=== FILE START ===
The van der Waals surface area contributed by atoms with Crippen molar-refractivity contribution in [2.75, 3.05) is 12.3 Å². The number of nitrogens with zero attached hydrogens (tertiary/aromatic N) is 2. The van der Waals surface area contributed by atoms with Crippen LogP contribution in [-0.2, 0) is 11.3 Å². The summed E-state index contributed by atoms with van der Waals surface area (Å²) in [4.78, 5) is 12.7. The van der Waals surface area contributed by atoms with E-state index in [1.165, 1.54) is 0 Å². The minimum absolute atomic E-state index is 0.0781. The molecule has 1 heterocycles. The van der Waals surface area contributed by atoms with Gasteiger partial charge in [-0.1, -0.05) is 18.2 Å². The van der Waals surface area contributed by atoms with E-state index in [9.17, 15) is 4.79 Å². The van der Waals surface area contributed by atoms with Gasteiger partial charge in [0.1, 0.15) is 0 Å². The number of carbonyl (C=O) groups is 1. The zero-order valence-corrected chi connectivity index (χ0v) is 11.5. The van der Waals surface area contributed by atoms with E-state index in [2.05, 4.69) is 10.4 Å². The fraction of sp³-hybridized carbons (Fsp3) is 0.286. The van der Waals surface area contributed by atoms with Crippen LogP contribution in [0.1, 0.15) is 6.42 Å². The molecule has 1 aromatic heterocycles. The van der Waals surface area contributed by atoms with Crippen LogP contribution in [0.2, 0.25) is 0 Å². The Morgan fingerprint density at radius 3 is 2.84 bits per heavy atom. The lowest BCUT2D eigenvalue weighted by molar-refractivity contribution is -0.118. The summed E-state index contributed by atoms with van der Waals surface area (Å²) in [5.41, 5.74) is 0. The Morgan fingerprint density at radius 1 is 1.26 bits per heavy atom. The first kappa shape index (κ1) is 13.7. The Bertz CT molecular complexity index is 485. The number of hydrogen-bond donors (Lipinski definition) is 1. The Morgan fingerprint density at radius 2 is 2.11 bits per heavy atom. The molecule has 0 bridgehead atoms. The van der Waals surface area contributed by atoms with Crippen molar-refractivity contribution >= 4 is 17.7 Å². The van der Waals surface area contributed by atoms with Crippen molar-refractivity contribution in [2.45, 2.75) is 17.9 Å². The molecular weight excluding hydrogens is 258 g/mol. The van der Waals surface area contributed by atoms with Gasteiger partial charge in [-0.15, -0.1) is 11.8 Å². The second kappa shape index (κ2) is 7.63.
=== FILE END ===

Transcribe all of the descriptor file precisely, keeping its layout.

The van der Waals surface area contributed by atoms with Crippen molar-refractivity contribution in [2.75, 3.05) is 12.3 Å². The number of nitrogens with zero attached hydrogens (tertiary/aromatic N) is 2. The van der Waals surface area contributed by atoms with Crippen LogP contribution in [-0.2, 0) is 11.3 Å². The summed E-state index contributed by atoms with van der Waals surface area (Å²) in [4.78, 5) is 12.7. The van der Waals surface area contributed by atoms with E-state index in [1.165, 1.54) is 0 Å². The minimum absolute atomic E-state index is 0.0781. The molecule has 1 heterocycles. The van der Waals surface area contributed by atoms with Gasteiger partial charge in [-0.1, -0.05) is 18.2 Å². The van der Waals surface area contributed by atoms with E-state index in [9.17, 15) is 4.79 Å². The van der Waals surface area contributed by atoms with Gasteiger partial charge in [0.1, 0.15) is 0 Å². The number of carbonyl (C=O) groups is 1. The zero-order valence-corrected chi connectivity index (χ0v) is 11.5. The van der Waals surface area contributed by atoms with E-state index in [2.05, 4.69) is 10.4 Å². The fraction of sp³-hybridized carbons (Fsp3) is 0.286. The van der Waals surface area contributed by atoms with Crippen LogP contribution in [0.1, 0.15) is 6.42 Å². The molecule has 1 aromatic heterocycles. The van der Waals surface area contributed by atoms with Crippen LogP contribution in [0.2, 0.25) is 0 Å². The Morgan fingerprint density at radius 3 is 2.84 bits per heavy atom. The lowest BCUT2D eigenvalue weighted by molar-refractivity contribution is -0.118. The summed E-state index contributed by atoms with van der Waals surface area (Å²) in [5.41, 5.74) is 0. The Morgan fingerprint density at radius 1 is 1.26 bits per heavy atom. The first kappa shape index (κ1) is 13.7. The Bertz CT molecular complexity index is 485. The number of hydrogen-bond donors (Lipinski definition) is 1. The Morgan fingerprint density at radius 2 is 2.11 bits per heavy atom. The molecule has 0 bridgehead atoms. The van der Waals surface area contributed by atoms with Crippen molar-refractivity contribution >= 4 is 17.7 Å². The van der Waals surface area contributed by atoms with Crippen molar-refractivity contribution in [2.45, 2.75) is 17.9 Å². The molecular weight excluding hydrogens is 258 g/mol. The van der Waals surface area contributed by atoms with Gasteiger partial charge in [-0.15, -0.1) is 11.8 Å². The second kappa shape index (κ2) is 7.63.